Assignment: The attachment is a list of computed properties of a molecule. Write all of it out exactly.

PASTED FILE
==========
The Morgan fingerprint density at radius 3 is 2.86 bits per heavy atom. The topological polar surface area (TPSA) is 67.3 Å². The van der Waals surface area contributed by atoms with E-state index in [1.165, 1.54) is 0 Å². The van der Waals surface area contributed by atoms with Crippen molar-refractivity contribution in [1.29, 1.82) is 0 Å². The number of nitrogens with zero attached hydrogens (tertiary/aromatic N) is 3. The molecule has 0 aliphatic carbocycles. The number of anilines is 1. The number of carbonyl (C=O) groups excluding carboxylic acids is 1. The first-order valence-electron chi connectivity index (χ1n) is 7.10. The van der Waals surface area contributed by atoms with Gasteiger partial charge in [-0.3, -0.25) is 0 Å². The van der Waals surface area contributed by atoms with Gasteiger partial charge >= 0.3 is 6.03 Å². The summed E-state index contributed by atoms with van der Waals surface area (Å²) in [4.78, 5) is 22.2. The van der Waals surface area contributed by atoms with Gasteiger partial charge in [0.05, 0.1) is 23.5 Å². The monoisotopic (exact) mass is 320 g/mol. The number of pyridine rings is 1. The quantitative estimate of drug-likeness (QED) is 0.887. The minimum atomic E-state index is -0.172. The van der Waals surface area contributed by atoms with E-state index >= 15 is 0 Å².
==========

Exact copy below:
The Morgan fingerprint density at radius 3 is 2.86 bits per heavy atom. The topological polar surface area (TPSA) is 67.3 Å². The van der Waals surface area contributed by atoms with E-state index in [1.165, 1.54) is 0 Å². The van der Waals surface area contributed by atoms with Crippen molar-refractivity contribution in [1.29, 1.82) is 0 Å². The number of nitrogens with zero attached hydrogens (tertiary/aromatic N) is 3. The molecule has 0 aliphatic carbocycles. The number of anilines is 1. The number of carbonyl (C=O) groups excluding carboxylic acids is 1. The first-order valence-electron chi connectivity index (χ1n) is 7.10. The van der Waals surface area contributed by atoms with Gasteiger partial charge in [-0.3, -0.25) is 0 Å². The van der Waals surface area contributed by atoms with Gasteiger partial charge >= 0.3 is 6.03 Å². The summed E-state index contributed by atoms with van der Waals surface area (Å²) in [4.78, 5) is 22.2. The van der Waals surface area contributed by atoms with Gasteiger partial charge in [0.05, 0.1) is 23.5 Å². The monoisotopic (exact) mass is 320 g/mol. The number of pyridine rings is 1. The quantitative estimate of drug-likeness (QED) is 0.887. The minimum atomic E-state index is -0.172. The van der Waals surface area contributed by atoms with E-state index >= 15 is 0 Å².